This election is breaking almost every rule political scientists have written about how the American electorate should function. But if there’s one thing we can understand about Trump’s rise, it’s that he’s immune to scandal. From shrugging off his retweet of a Mussolini quote to opining about Megyn Kelly’s orifices to paying legal fees for his fan that sucker punched a black protester, no act of malice has slowed him down. On the contrary, Trump’s seeming indiscretions only make him stronger. No hot take (this one included) will offer a silver bullet to stopping Trump. Neither, however, will shouting him down for the bigot he is on the floor of a crowded auditorium.
That protesters managed to cancel Trump’s rally in Chicago earlier this month shows that the disruptors are making Trump nervous, and are getting bigger, better organized, and more able to shut events down entirely — as evidenced by protesters in Arizona this weekend, who blocked roads leading to an event. It shows a chink in Trump’s leathery bronze armor, and makes it clear that his hate speech isn’t welcome. But as important as physically stopping his rallies — in the short term — is creating something else that’s just as much a spectacle as the campaign stops themselves.
A Monmouth University poll of Florida Republicans last week found that just 11 percent were less likely to back Trump after hearing about what happened in Chicago. Double that number were more likely to support him, and 66 percent said their opinions hadn’t changed.
It’s hard to shake the feeling that seeing protesters disrupting Trump rallies is a bit like watching the string quartet on the deck of a sinking Titanic. By now, Trump and his supporters have a script for dealing with protesters: acknowledge, ridicule, maybe rough up and move on, more energized than before. “Are Trump rallies the most fun?” he asked the crowd at a recent rally. “We’re having a good time!” And they were.
If politics has ever been about being right, then they certainly aren’t in 2016. Trump may be a revolting xenophobe, but he’s their revolting xenophobe, and a damn good entertainer. To counter him, protesters can put on just as good a show.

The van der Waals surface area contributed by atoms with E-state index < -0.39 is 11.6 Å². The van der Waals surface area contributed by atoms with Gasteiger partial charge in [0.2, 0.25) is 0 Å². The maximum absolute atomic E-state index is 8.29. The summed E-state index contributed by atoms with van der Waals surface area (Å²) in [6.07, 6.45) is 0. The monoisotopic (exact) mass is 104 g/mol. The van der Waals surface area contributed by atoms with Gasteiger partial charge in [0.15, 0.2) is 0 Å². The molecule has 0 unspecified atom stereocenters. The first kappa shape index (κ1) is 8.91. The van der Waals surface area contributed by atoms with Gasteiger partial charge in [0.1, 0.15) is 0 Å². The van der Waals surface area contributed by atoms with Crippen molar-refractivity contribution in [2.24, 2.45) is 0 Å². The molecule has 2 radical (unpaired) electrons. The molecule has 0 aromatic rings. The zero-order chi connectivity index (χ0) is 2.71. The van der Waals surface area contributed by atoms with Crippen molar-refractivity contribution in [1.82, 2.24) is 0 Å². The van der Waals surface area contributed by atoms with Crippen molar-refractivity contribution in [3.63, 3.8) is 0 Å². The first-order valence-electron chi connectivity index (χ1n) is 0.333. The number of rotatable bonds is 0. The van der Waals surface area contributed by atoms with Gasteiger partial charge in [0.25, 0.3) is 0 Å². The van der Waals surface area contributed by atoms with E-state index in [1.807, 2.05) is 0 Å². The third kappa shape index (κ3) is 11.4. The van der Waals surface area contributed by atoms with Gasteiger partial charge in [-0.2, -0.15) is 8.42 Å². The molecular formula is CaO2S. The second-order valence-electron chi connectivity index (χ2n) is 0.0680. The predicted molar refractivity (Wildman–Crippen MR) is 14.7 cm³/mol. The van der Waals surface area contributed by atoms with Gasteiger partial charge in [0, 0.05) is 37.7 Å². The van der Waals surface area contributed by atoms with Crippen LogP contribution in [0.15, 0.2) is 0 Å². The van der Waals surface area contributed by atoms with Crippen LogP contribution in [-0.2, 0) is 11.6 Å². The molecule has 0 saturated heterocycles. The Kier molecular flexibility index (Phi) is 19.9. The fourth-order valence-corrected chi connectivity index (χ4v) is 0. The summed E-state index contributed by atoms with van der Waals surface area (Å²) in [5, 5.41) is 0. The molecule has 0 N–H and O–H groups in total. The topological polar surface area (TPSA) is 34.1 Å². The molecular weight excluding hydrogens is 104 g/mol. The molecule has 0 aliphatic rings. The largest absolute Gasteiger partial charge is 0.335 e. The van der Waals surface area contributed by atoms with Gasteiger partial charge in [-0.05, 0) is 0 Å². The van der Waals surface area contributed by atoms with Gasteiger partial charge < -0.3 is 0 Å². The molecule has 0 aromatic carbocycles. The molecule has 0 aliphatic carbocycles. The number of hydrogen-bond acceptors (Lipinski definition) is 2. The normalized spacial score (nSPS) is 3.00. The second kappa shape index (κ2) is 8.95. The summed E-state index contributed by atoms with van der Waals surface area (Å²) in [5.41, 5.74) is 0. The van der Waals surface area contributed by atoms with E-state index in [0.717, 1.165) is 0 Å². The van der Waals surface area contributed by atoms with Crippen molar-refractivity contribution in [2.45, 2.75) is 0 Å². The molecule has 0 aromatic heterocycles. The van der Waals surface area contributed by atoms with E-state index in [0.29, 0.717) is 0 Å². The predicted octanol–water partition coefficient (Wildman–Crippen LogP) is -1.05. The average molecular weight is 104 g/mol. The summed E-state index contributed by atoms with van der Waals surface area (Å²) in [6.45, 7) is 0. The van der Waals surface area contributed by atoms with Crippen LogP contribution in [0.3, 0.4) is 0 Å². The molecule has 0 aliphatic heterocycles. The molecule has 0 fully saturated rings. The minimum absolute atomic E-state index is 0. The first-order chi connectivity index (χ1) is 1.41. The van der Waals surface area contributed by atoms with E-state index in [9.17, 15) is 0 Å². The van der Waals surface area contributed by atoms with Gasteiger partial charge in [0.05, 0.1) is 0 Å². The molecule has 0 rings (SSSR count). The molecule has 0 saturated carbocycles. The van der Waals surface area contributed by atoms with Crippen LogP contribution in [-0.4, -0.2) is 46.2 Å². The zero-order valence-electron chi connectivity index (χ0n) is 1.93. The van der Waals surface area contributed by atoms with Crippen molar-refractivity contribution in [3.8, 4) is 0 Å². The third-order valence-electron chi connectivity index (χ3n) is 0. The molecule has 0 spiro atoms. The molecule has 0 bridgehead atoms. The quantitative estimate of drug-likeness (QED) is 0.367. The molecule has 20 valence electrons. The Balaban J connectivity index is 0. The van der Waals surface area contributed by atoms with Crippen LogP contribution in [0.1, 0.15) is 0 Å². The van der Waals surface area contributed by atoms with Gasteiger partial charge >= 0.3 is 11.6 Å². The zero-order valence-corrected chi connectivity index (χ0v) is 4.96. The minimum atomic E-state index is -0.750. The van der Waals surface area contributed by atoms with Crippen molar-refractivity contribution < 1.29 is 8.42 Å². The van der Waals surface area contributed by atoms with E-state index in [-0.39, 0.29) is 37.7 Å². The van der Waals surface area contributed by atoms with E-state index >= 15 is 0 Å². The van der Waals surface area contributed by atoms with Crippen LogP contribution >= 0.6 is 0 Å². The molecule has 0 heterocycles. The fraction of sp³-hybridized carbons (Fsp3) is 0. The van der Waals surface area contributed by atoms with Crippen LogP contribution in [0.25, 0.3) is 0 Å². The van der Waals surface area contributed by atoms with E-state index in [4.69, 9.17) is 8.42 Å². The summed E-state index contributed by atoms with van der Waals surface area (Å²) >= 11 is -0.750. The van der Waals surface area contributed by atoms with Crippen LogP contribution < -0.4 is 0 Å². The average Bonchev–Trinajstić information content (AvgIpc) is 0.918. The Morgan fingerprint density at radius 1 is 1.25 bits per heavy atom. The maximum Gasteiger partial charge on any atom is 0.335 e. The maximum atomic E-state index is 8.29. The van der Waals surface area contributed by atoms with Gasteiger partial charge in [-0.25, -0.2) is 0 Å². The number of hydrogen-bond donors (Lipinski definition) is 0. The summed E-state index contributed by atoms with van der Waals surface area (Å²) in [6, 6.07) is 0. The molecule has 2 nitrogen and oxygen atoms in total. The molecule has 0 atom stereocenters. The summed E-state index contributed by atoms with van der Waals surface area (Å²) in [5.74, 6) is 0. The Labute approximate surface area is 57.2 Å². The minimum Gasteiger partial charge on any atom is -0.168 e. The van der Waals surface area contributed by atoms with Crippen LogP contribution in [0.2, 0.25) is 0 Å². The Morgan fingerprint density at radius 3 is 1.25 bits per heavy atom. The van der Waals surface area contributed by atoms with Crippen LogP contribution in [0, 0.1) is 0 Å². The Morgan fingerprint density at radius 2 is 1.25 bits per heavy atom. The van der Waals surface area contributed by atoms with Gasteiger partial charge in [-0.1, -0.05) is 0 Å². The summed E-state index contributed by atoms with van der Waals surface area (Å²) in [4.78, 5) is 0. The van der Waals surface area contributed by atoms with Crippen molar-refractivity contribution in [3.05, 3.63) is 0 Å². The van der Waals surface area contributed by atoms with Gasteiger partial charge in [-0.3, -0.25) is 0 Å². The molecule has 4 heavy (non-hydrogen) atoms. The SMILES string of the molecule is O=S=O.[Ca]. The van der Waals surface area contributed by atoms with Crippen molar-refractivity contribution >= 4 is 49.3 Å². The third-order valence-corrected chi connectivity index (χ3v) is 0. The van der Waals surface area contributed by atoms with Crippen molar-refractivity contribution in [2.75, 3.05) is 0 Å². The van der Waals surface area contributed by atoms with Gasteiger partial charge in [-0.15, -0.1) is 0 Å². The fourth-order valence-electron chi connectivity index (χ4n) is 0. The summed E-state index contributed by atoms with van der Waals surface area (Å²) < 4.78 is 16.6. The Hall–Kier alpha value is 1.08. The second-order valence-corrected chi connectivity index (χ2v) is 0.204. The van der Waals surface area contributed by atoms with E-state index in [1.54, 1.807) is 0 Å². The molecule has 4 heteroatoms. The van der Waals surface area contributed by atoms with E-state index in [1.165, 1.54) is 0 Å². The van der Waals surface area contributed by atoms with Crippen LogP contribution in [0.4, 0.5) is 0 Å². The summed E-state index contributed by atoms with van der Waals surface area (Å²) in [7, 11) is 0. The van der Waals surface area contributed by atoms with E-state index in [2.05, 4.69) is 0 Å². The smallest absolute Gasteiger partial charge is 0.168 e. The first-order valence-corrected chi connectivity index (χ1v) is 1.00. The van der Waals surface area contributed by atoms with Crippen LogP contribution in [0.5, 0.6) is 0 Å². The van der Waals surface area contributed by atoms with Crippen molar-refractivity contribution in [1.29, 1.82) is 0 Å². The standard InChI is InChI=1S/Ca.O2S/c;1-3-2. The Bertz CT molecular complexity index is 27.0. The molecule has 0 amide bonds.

Take an example from the United Kingdom. The British group Liberate Tate, who have just won a six-year campaign to end the museum’s sponsorship from oil company BP. Their inaugural performance — just months after BP had unleashed 4.2 million gallons of oil into the Gulf of Mexico — was outside a Tate-sponsored summer party for London’s 1 percent. Rather than infiltrating the party, rebuking the fact that the party was happening and its shady funding ties, they splashed molasses — meant to resemble oil — on its front steps, topping off the mess with feathers and sparking chaos inside and out before running off. Since, Liberate Tate has set up pop-up tattoo parlors, staged mass exorcisms and more, with most shows happening inside the museum itself. You can see their full retrospective now at the Guardian.
Admittedly, this is not a perfect metaphor. Stopping the closest thing the United States has known to its own Mussolini is a different task than getting fossil fuels out of the arts, and we don’t have six years. What’s key, though, is that Liberate Tate never gave the museum the upper hand. Performances have been on their terms, and — more often than not — made Tate’s top brass look helpless to stop them, partly because they weren’t sure what all was happening. There are no protocols for scraping a live, oil covered figure in the fetal position off a gallery floor.
Trump’s persona is as the consummate winner, professional bully and master of deals. Protesters, he says, are “sad.” And, in some cases, he’s not wrong — at least when all it takes to foil a disruption are a few well-placed security guards. Getting to Trump and his supporters, then, isn’t about making him look evil, but silly, confused, and vulnerable.